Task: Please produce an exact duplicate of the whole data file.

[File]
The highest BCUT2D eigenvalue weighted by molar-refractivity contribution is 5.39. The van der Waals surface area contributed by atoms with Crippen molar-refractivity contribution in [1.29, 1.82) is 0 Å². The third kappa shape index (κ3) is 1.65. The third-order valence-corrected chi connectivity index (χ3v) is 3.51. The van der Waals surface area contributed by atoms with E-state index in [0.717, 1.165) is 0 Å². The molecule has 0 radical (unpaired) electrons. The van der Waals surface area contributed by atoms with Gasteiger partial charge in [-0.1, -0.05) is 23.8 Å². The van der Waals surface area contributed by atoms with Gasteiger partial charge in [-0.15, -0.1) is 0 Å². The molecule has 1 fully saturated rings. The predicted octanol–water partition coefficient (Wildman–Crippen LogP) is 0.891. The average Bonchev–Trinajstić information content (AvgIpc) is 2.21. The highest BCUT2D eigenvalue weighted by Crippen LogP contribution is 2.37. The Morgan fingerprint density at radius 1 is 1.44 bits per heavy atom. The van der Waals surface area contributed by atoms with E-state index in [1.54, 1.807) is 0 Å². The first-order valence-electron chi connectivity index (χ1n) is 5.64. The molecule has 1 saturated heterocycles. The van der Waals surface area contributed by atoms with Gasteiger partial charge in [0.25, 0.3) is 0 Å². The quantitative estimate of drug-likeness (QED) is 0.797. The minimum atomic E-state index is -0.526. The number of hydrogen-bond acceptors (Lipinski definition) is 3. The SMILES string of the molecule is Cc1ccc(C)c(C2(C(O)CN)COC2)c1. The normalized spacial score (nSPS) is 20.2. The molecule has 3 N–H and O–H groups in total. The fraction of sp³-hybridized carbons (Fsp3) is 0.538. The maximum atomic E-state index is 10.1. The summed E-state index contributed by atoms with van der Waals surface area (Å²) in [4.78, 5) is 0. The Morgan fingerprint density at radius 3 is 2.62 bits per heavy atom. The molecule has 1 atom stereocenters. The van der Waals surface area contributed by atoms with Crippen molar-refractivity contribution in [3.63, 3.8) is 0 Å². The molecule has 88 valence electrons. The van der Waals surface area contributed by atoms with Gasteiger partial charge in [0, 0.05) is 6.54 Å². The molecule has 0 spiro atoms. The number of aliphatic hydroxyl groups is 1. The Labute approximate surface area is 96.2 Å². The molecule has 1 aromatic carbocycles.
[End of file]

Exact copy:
The highest BCUT2D eigenvalue weighted by molar-refractivity contribution is 5.39. The van der Waals surface area contributed by atoms with Crippen molar-refractivity contribution in [1.29, 1.82) is 0 Å². The third kappa shape index (κ3) is 1.65. The third-order valence-corrected chi connectivity index (χ3v) is 3.51. The van der Waals surface area contributed by atoms with E-state index in [0.717, 1.165) is 0 Å². The molecule has 0 radical (unpaired) electrons. The van der Waals surface area contributed by atoms with Gasteiger partial charge in [-0.1, -0.05) is 23.8 Å². The van der Waals surface area contributed by atoms with Gasteiger partial charge in [-0.15, -0.1) is 0 Å². The molecule has 1 fully saturated rings. The predicted octanol–water partition coefficient (Wildman–Crippen LogP) is 0.891. The average Bonchev–Trinajstić information content (AvgIpc) is 2.21. The highest BCUT2D eigenvalue weighted by Crippen LogP contribution is 2.37. The Morgan fingerprint density at radius 1 is 1.44 bits per heavy atom. The van der Waals surface area contributed by atoms with E-state index in [1.54, 1.807) is 0 Å². The first-order valence-electron chi connectivity index (χ1n) is 5.64. The molecule has 1 saturated heterocycles. The van der Waals surface area contributed by atoms with Gasteiger partial charge in [0.25, 0.3) is 0 Å². The quantitative estimate of drug-likeness (QED) is 0.797. The minimum atomic E-state index is -0.526. The number of hydrogen-bond acceptors (Lipinski definition) is 3. The SMILES string of the molecule is Cc1ccc(C)c(C2(C(O)CN)COC2)c1. The normalized spacial score (nSPS) is 20.2. The molecule has 3 N–H and O–H groups in total. The fraction of sp³-hybridized carbons (Fsp3) is 0.538. The maximum atomic E-state index is 10.1. The summed E-state index contributed by atoms with van der Waals surface area (Å²) in [4.78, 5) is 0. The Morgan fingerprint density at radius 3 is 2.62 bits per heavy atom. The molecule has 1 atom stereocenters. The van der Waals surface area contributed by atoms with Crippen molar-refractivity contribution in [3.63, 3.8) is 0 Å². The molecule has 88 valence electrons. The van der Waals surface area contributed by atoms with Gasteiger partial charge in [0, 0.05) is 6.54 Å². The molecule has 0 spiro atoms. The number of aliphatic hydroxyl groups is 1. The Labute approximate surface area is 96.2 Å². The molecule has 1 aromatic carbocycles.